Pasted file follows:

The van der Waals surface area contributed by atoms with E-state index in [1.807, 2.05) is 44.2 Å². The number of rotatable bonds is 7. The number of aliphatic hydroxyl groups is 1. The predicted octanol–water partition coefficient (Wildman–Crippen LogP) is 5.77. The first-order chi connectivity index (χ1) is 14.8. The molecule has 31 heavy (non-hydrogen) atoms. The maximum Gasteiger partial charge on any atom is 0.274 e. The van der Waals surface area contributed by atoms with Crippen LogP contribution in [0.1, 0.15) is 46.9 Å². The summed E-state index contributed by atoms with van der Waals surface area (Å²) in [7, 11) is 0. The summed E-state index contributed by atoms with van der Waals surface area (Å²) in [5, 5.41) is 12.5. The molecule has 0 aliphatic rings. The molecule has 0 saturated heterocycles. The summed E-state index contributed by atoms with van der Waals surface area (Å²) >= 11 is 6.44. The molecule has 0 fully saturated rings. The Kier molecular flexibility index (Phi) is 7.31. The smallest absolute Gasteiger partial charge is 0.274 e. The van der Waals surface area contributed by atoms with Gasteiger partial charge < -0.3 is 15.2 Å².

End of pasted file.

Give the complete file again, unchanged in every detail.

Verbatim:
The van der Waals surface area contributed by atoms with E-state index in [1.807, 2.05) is 44.2 Å². The number of rotatable bonds is 7. The number of aliphatic hydroxyl groups is 1. The predicted octanol–water partition coefficient (Wildman–Crippen LogP) is 5.77. The first-order chi connectivity index (χ1) is 14.8. The molecule has 31 heavy (non-hydrogen) atoms. The maximum Gasteiger partial charge on any atom is 0.274 e. The van der Waals surface area contributed by atoms with Crippen LogP contribution in [0.1, 0.15) is 46.9 Å². The summed E-state index contributed by atoms with van der Waals surface area (Å²) in [7, 11) is 0. The summed E-state index contributed by atoms with van der Waals surface area (Å²) in [5, 5.41) is 12.5. The molecule has 0 aliphatic rings. The molecule has 0 saturated heterocycles. The summed E-state index contributed by atoms with van der Waals surface area (Å²) >= 11 is 6.44. The molecule has 0 fully saturated rings. The Kier molecular flexibility index (Phi) is 7.31. The smallest absolute Gasteiger partial charge is 0.274 e. The van der Waals surface area contributed by atoms with Gasteiger partial charge < -0.3 is 15.2 Å².